‘It’s Thursday.’ ‘Me, too; let’s get a drink’

Guest perspective/Lauren E. Storck

In the U.S. alone, there are 50 million of us with some hearing loss or deafness. That’s one in five people of all ages, on average. If you are so challenged, these three thoughts are important: 1. No shame is warranted or allowed; 2. Be aware of hearing loss and talk about it; and 3. Find the resources and equipment you need to stay safe and enjoy boating. My suggestions in this article may pose more questions than answers, but I will provide information sources to answer most of the queries it evokes.

You know how they say to “stay ahead of the pain,” using prescriptions as needed after surgery? Let’s stay ahead of hearing loss hurdles by using resources needed for communications. Communications: That’s the key word when on the water. And take note: Hearing loss is sometimes accompanied by tinnitus, balance concerns and dizziness.

Boating was never a huge part of my life. My husband’s family was always in or on the water; mine was always enjoying the view. He took me out on Long Island Sound in his sailboat years ago, and a sailor I did not become. I’m the mate who most enjoys color planning for the cushions down below. My captain could not be more understanding of that, and patient with my hearing loss. Lucky me.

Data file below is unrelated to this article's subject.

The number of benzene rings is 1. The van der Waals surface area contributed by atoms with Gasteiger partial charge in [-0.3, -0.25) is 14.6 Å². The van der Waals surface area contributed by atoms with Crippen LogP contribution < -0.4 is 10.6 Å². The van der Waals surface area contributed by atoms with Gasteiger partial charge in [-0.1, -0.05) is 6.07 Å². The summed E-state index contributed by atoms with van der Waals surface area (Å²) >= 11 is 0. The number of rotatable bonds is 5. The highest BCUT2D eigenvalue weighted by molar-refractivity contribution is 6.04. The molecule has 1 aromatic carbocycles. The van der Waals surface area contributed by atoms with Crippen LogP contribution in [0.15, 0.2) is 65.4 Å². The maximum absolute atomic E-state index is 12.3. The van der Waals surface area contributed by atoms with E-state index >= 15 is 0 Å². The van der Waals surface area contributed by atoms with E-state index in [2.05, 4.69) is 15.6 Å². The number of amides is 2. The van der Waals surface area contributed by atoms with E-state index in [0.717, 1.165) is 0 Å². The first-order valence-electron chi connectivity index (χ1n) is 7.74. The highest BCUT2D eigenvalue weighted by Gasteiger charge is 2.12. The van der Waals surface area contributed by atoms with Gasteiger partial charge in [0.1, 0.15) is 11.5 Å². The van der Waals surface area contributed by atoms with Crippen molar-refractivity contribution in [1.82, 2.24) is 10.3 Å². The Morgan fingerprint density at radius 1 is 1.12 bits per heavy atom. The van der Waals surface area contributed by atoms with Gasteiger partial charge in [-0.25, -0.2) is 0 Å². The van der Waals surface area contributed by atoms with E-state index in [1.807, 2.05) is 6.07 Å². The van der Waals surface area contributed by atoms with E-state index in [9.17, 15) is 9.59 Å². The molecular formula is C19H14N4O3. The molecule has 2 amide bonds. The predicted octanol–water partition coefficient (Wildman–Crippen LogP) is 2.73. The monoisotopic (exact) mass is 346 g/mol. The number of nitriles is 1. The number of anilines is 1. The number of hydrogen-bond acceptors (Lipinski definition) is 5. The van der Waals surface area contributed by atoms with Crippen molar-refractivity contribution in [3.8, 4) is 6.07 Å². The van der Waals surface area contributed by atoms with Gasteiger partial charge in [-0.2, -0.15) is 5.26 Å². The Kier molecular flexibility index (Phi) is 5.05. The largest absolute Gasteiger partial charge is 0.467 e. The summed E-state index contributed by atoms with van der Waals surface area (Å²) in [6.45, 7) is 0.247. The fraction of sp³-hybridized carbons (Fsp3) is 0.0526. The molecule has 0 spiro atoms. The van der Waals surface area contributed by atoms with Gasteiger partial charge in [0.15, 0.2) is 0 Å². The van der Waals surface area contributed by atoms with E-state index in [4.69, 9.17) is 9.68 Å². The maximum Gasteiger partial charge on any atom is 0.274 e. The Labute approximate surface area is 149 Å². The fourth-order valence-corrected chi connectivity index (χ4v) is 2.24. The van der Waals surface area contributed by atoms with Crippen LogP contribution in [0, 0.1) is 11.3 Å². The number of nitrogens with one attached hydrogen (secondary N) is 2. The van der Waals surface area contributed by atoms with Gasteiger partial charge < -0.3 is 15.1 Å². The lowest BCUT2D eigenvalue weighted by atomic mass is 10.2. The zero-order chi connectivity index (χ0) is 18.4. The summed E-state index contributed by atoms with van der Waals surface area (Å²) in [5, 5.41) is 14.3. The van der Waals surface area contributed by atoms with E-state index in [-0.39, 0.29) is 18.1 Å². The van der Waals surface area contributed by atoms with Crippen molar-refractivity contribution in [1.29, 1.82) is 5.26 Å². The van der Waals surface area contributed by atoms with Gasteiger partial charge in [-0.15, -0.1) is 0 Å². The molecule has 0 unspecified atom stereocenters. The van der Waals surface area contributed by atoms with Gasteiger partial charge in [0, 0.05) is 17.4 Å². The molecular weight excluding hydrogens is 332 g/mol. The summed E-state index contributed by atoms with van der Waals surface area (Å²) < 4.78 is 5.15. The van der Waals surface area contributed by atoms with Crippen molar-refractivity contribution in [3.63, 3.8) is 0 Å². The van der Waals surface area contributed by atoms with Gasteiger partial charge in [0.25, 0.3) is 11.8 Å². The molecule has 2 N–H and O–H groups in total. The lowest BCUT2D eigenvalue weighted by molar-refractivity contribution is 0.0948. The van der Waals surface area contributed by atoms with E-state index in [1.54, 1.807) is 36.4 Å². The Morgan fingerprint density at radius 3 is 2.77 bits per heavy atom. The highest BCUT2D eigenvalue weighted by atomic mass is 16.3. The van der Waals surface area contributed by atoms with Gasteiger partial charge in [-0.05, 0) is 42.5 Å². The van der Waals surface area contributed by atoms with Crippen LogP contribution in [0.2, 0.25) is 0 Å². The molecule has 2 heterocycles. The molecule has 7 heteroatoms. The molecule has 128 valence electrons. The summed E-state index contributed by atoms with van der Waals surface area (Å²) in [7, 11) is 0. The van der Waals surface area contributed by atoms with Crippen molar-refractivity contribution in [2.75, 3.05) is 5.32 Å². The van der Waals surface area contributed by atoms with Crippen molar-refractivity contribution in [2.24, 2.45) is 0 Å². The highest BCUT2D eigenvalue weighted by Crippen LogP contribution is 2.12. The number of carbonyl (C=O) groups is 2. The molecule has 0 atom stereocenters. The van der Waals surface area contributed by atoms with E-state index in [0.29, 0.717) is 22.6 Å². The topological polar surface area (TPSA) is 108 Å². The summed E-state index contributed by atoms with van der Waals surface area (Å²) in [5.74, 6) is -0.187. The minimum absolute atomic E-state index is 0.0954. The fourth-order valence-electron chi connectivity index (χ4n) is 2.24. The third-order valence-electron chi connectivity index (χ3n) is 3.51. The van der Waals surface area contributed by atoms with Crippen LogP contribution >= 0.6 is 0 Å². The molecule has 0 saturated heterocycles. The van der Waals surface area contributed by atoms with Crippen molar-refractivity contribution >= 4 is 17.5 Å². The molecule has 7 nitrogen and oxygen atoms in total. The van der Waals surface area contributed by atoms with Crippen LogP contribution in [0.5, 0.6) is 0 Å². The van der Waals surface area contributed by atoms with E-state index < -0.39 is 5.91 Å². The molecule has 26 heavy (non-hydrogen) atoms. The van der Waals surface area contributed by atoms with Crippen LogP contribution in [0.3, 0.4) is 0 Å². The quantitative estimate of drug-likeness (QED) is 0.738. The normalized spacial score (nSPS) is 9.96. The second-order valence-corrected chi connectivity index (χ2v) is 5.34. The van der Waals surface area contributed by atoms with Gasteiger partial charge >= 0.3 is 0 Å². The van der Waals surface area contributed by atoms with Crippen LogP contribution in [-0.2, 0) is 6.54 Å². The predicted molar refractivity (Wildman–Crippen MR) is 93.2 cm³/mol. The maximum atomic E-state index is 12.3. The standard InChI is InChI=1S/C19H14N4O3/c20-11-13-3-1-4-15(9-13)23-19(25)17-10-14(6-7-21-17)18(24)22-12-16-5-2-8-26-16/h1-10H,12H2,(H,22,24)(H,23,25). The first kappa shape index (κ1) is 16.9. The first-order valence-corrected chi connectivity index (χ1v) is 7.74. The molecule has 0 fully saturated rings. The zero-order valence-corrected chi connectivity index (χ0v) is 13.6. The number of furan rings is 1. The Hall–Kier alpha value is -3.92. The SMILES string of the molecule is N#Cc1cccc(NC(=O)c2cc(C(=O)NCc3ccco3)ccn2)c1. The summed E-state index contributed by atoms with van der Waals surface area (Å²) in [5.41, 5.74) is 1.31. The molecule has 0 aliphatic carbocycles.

About 11 years ago, we started early retirement, enjoying our special place on Maine’s North Haven Island. We traded our sailboat for a 28-foot powerboat, which allowed me finally to enjoy the water. What’s more beautiful than Penobscot Bay when you can still see? I used hearing aids, and did not worry too much about hearing anything. Readying for our next stage of life, we started planning for the captain’s life dream: living aboard and taking a boat down the ICW. We began realizing this dream last fall.
I now have a cochlear implant (hearing aids did not help any longer), and I hear well enough using that ear in quiet situations. How much of boating life is that? Well, in fact, much of boating is relaxing and enjoyable without too much conversation needed. The sounds of the wind, the sea, the motors, and even some sails and noisy guests present challenges.

There are wireless communication systems (mics and headphones) made for larger boats – if you are still able to use systems to magnify sound. Many of us can no longer do that, unaided by additional devices such as hearing aids, cochlear implants, looping systems, and listening gadgets that any good audiologist can explain to you. And my own special passion: captioning. I know I’ve introduced many new terms and concepts, so I suggest you find a copy of my short paperback, “You Don’t Have to be Deaf to Love Captioning: Family, Hearing Loss, and Me” (available from Amazon) or visit our non-profit’s web pages (http://ccacaptioning.org) for explanations.

Wireless headsets are described at www.boatingmag.com/gear/comparisons-sake-wireless-headsets. How about onboard hand signals? These can be found at www.kluznick.com/hand-gigs.html.
My hearing loss is neurosensory and genetic, inherited from my father. It is one of the more confusing experiences in one’s life – not love, not finances, not neighbors. Among the millions of us, 98 percent don’t use sign language; lip-reading gives us 30 percent of the message. We’re able – not dumb and deficient: Our ears have changed, so be it.